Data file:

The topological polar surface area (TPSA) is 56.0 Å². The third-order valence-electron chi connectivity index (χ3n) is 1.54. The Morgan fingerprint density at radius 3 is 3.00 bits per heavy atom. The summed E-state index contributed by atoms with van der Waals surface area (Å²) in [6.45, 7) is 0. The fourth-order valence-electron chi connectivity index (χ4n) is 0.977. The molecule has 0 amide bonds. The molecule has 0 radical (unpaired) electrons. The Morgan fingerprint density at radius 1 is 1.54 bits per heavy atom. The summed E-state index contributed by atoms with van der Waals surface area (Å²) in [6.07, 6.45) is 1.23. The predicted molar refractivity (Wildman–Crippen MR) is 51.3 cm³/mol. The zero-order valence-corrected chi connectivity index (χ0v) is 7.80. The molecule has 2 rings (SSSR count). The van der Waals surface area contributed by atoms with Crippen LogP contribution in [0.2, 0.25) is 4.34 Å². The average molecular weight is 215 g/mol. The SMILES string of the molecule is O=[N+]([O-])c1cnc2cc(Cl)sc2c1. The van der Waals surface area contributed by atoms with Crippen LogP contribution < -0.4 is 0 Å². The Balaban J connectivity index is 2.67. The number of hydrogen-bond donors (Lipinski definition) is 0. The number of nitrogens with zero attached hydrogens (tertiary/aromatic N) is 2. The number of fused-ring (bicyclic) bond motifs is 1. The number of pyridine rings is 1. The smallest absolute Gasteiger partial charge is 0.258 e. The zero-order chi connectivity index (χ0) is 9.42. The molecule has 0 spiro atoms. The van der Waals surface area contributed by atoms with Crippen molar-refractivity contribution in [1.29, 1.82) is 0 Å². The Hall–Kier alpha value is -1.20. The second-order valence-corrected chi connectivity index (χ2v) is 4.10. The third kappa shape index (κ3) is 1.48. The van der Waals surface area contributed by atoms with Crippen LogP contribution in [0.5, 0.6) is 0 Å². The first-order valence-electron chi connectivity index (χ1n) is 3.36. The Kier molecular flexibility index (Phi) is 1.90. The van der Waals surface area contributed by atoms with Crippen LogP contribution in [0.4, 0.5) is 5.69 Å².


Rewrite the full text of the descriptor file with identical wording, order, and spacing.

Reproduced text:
The topological polar surface area (TPSA) is 56.0 Å². The third-order valence-electron chi connectivity index (χ3n) is 1.54. The Morgan fingerprint density at radius 3 is 3.00 bits per heavy atom. The summed E-state index contributed by atoms with van der Waals surface area (Å²) in [6.45, 7) is 0. The fourth-order valence-electron chi connectivity index (χ4n) is 0.977. The molecule has 0 amide bonds. The molecule has 0 radical (unpaired) electrons. The Morgan fingerprint density at radius 1 is 1.54 bits per heavy atom. The summed E-state index contributed by atoms with van der Waals surface area (Å²) in [6.07, 6.45) is 1.23. The predicted molar refractivity (Wildman–Crippen MR) is 51.3 cm³/mol. The zero-order valence-corrected chi connectivity index (χ0v) is 7.80. The molecule has 2 rings (SSSR count). The van der Waals surface area contributed by atoms with Crippen LogP contribution in [0.2, 0.25) is 4.34 Å². The average molecular weight is 215 g/mol. The SMILES string of the molecule is O=[N+]([O-])c1cnc2cc(Cl)sc2c1. The van der Waals surface area contributed by atoms with Crippen LogP contribution < -0.4 is 0 Å². The Balaban J connectivity index is 2.67. The number of hydrogen-bond donors (Lipinski definition) is 0. The number of nitrogens with zero attached hydrogens (tertiary/aromatic N) is 2. The number of fused-ring (bicyclic) bond motifs is 1. The number of pyridine rings is 1. The smallest absolute Gasteiger partial charge is 0.258 e. The zero-order chi connectivity index (χ0) is 9.42. The molecule has 0 spiro atoms. The van der Waals surface area contributed by atoms with Crippen molar-refractivity contribution in [1.29, 1.82) is 0 Å². The Hall–Kier alpha value is -1.20. The second-order valence-corrected chi connectivity index (χ2v) is 4.10. The third kappa shape index (κ3) is 1.48. The van der Waals surface area contributed by atoms with Crippen LogP contribution in [0.5, 0.6) is 0 Å². The first-order valence-electron chi connectivity index (χ1n) is 3.36. The Kier molecular flexibility index (Phi) is 1.90. The van der Waals surface area contributed by atoms with Crippen LogP contribution in [0.4, 0.5) is 5.69 Å².